[x for x in range(21) if x%2==0 if x%3==0]

[0, 6, 12, 18]


Lambda Function

[i*10 for i in range(10)]

[0, 10, 20, 30, 40, 50, 60, 70, 80, 90]

list(map(lambda i: i*10, [i for i in range(10)]))

[0, 10, 20, 30, 40, 50, 60, 70, 80, 90]


## NumPy#

NumPy’s array class -> ndarray(array)

• ndarray.ndim

• ndarray.shape

• ndarray.size

import numpy as np

a = np.arange(16).reshape(4, 4)

a

array([[ 0,  1,  2,  3],
[ 4,  5,  6,  7],
[ 8,  9, 10, 11],
[12, 13, 14, 15]])


Simple array operation

2*a

array([[ 0,  2,  4,  6],
[ 8, 10, 12, 14],
[16, 18, 20, 22],
[24, 26, 28, 30]])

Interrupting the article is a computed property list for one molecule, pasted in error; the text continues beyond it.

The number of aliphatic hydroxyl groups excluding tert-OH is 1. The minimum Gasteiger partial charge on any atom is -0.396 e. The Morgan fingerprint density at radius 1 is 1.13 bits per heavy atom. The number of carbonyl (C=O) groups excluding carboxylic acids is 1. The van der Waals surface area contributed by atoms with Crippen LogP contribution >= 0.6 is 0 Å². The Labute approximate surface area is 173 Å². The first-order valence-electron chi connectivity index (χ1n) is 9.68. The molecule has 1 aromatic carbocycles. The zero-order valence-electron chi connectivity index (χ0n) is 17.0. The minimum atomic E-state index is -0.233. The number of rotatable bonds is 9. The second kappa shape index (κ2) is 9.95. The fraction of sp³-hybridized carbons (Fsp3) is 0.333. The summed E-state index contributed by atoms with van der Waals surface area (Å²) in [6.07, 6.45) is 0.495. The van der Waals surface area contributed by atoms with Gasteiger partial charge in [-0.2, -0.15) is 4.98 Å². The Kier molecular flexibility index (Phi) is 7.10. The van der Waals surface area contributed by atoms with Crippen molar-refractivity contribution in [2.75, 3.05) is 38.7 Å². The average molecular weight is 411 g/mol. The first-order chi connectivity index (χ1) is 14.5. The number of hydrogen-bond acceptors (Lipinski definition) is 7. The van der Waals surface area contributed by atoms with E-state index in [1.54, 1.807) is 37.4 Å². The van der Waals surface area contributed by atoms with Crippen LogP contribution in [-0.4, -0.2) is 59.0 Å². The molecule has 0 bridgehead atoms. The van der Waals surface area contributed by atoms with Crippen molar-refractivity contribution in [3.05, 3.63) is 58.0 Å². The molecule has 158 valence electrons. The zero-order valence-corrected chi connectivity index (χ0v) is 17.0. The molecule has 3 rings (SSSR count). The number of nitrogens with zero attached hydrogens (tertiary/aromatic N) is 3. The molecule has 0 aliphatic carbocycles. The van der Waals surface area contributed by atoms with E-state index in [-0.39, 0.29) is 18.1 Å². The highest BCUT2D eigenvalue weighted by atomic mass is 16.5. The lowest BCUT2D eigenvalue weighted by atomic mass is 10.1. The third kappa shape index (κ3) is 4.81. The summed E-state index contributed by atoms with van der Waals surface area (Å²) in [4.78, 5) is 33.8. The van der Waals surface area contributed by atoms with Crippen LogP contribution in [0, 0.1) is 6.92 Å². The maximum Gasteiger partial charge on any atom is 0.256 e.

### General Properties of ndarrays#

a.shape

(4, 4)

a.ndim

2

a.size

16


### Ways to create new arrays#

a = np.array(['PyMC', 'Arviz', 'Aesara'])

np.zeros((4, 4))

array([[0., 0., 0., 0.],
[0., 0., 0., 0.],
[0., 0., 0., 0.],
[0., 0., 0., 0.]])

np.ones((4, 4))

array([[1., 1., 1., 1.],
[1., 1., 1., 1.],
[1., 1., 1., 1.],
[1., 1., 1., 1.]])


#### Generate values in a certain range#

np.arange(1, 100, 10)

array([ 1, 11, 21, 31, 41, 51, 61, 71, 81, 91])


### Random Number Generator#

rg = np.random.default_rng(1)
x = rg.random(3);x

array([0.51182162, 0.9504637 , 0.14415961])


Cumulative sum against specified axis (in this case only one axis is present)

x.cumsum()

array([0.51182162, 1.46228532, 1.60644493])


### Multi-dimensional arrays#

c = np.array([[[0,  1,  2],[ 10, 12, 13]],
[[100, 101, 102],[110, 112, 113]]])

c.shape

(2, 2, 3)

for row in c:
print(row,'-')

[[ 0  1  2]
[10 12 13]] -
[[100 101 102]
[110 112 113]] -


### Element-wise printing#

for row in c.flat:
print(row)

0
1
2
10
12